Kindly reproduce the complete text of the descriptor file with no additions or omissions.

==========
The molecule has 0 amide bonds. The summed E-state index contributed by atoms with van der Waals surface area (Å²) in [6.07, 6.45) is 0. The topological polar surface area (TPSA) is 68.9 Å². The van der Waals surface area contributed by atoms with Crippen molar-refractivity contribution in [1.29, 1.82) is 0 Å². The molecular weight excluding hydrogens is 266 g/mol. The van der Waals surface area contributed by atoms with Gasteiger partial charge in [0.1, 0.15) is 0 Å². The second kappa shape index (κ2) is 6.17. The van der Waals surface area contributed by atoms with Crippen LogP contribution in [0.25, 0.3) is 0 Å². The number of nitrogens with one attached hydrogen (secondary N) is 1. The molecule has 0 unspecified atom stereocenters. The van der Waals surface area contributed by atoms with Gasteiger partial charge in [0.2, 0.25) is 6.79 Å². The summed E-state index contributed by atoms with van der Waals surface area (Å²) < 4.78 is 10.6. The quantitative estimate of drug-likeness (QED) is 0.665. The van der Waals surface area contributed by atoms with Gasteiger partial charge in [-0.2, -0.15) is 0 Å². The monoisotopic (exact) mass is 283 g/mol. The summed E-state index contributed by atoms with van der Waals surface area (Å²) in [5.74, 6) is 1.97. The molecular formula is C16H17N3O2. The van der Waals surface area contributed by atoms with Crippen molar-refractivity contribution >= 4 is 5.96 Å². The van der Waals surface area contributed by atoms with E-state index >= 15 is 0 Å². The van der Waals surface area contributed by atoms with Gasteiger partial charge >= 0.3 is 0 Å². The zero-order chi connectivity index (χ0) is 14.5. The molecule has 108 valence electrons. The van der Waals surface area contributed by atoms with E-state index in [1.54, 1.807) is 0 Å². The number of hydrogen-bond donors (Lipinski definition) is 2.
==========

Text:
The molecule has 0 amide bonds. The summed E-state index contributed by atoms with van der Waals surface area (Å²) in [6.07, 6.45) is 0. The topological polar surface area (TPSA) is 68.9 Å². The van der Waals surface area contributed by atoms with Crippen molar-refractivity contribution in [1.29, 1.82) is 0 Å². The molecular weight excluding hydrogens is 266 g/mol. The van der Waals surface area contributed by atoms with Gasteiger partial charge in [0.1, 0.15) is 0 Å². The second kappa shape index (κ2) is 6.17. The van der Waals surface area contributed by atoms with Crippen LogP contribution in [0.25, 0.3) is 0 Å². The number of nitrogens with one attached hydrogen (secondary N) is 1. The molecule has 0 unspecified atom stereocenters. The van der Waals surface area contributed by atoms with Gasteiger partial charge in [0.2, 0.25) is 6.79 Å². The summed E-state index contributed by atoms with van der Waals surface area (Å²) < 4.78 is 10.6. The quantitative estimate of drug-likeness (QED) is 0.665. The van der Waals surface area contributed by atoms with Gasteiger partial charge in [-0.2, -0.15) is 0 Å². The monoisotopic (exact) mass is 283 g/mol. The summed E-state index contributed by atoms with van der Waals surface area (Å²) in [5.74, 6) is 1.97. The molecular formula is C16H17N3O2. The van der Waals surface area contributed by atoms with Crippen molar-refractivity contribution >= 4 is 5.96 Å². The van der Waals surface area contributed by atoms with E-state index >= 15 is 0 Å². The van der Waals surface area contributed by atoms with Gasteiger partial charge >= 0.3 is 0 Å². The zero-order chi connectivity index (χ0) is 14.5. The molecule has 108 valence electrons. The van der Waals surface area contributed by atoms with E-state index in [1.54, 1.807) is 0 Å². The number of hydrogen-bond donors (Lipinski definition) is 2.